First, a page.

The latest documentary about Billy McFarland — whose disastrous Fyre Festival ended in a felony conviction — is moving forward despite a threat from the Bahamian government.
Ample Entertainment is producing the doc, After the Fyre, which also hails from Fremantle. The project, at the time of announcement, was described as following McFarland as he returns to the Bahamas for his post-prison business venture, a treasure hunt, in an attempt at restitution of the $26 million dollars he owes to Fyre investors and attendees, among other parties.
In late October, McFarland began posting about the treasure hunt, known as PYRT, on his social media channels. But a letter this week from the Bahamian office of tourism, which is essentially barring McFarland from travel to the country, said that McFarland is considered to be “fugitive” with standing complaints at the Royal Bahamas Police Force. “Anyone knowing of his whereabouts should report same to the RBPF,” the deputy prime minister of tourism, investments and aviation said in a statement. The PM additionally noted that the Government of The Bahamas had not received an application for an event associated with McFarland, and would not approve such an event. This swift slap on the wrist inspired McFarland to send a letter to the Government of the Bahamas, wherein he stated that he was focusing on “how I can right my wrongs” and make the region “whole again.”
Despite this, “the documentary is moving forward,” says Ari Mark, co-founder of Ample Entertainment, in a statement to The Hollywood Reporter. He adds, “The plan has always been to follow Billy’s post-prison journey, both the ups and downs.” Ample’s previous non-fiction credits include HBO miniseries The Invisible Pilot and A&E’s Cold Case Files.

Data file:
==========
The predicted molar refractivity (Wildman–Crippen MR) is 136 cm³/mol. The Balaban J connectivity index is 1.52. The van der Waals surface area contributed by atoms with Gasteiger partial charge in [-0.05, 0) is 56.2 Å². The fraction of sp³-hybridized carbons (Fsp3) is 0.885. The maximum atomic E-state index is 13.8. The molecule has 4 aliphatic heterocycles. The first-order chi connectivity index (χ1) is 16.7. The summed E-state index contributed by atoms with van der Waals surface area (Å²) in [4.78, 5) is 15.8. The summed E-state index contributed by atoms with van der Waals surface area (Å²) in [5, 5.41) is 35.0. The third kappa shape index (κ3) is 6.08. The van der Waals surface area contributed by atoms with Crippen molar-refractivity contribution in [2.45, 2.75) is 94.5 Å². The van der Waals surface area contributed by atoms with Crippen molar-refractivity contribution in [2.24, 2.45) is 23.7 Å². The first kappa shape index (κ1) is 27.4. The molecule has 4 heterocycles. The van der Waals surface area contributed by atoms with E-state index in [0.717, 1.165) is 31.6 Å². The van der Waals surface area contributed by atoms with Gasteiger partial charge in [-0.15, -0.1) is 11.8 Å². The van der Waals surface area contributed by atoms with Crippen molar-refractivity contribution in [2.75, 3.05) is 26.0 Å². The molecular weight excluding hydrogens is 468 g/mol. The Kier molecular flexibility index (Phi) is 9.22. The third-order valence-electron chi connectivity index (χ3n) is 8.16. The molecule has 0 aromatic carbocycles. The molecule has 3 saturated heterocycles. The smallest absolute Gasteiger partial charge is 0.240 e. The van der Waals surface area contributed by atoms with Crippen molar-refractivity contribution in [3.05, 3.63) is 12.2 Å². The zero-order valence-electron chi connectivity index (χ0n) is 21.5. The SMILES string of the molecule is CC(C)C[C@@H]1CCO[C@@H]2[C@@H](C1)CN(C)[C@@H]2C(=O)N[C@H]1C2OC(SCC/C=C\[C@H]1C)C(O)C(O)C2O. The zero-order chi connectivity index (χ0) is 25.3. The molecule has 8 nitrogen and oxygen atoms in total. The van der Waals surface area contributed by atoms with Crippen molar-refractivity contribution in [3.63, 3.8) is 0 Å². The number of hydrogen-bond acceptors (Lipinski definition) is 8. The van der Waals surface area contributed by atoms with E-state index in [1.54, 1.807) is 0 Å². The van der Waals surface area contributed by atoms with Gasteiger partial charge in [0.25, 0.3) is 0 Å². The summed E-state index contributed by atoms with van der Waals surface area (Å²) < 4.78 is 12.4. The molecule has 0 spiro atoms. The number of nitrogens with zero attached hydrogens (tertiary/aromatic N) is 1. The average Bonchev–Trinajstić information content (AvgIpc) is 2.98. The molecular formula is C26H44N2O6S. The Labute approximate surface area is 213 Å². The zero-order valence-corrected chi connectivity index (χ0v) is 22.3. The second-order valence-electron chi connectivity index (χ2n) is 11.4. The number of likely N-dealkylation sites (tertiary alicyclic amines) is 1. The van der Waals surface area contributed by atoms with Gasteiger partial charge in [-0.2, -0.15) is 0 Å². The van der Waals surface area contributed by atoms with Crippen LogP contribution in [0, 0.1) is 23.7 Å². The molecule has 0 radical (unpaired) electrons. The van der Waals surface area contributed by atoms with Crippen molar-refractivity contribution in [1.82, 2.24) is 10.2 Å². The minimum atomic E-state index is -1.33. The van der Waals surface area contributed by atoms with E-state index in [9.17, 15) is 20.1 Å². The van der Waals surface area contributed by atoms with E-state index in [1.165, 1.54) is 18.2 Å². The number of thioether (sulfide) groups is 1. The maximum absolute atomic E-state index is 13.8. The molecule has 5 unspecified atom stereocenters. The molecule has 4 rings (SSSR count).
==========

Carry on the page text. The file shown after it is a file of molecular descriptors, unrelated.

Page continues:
Fyre Festival, which McFarland founded with Ja Rule as a luxury music festival, was meant to take place in the Bahamas in 2017 but ended in disaster as persistent issues arose around on-site accommodations, security and food, all of which was documented in real time on social media. McFarland was sentenced to six years in prison after pleading guilty to wire fraud, and served nearly four yeras.
The festival’s disintegration was the subject of two dueling documentaries in 2019, Netflix’s FYRE: The Greatest Party That Never Happened and Hulu’s Fyre Fraud. The two projects raised eyebrows when a story in The Ringer revealed that the Hulu project paid McFarland for an appearance and to license materials, while Netflix’s doc was co-produced by Jerry Media and Matte Projects, which were themselves involved in Fyre Fest.
THR has learned that McFarland is being paid for archival materials for After the Fyre, which will be funneled towards restitution. According to his attorney Jason Russo, “any income Billy generates” will go towards restitution. McFarland is facing a $26 million forfeiture order in order to pay back defrauded investors, vendors and attendees.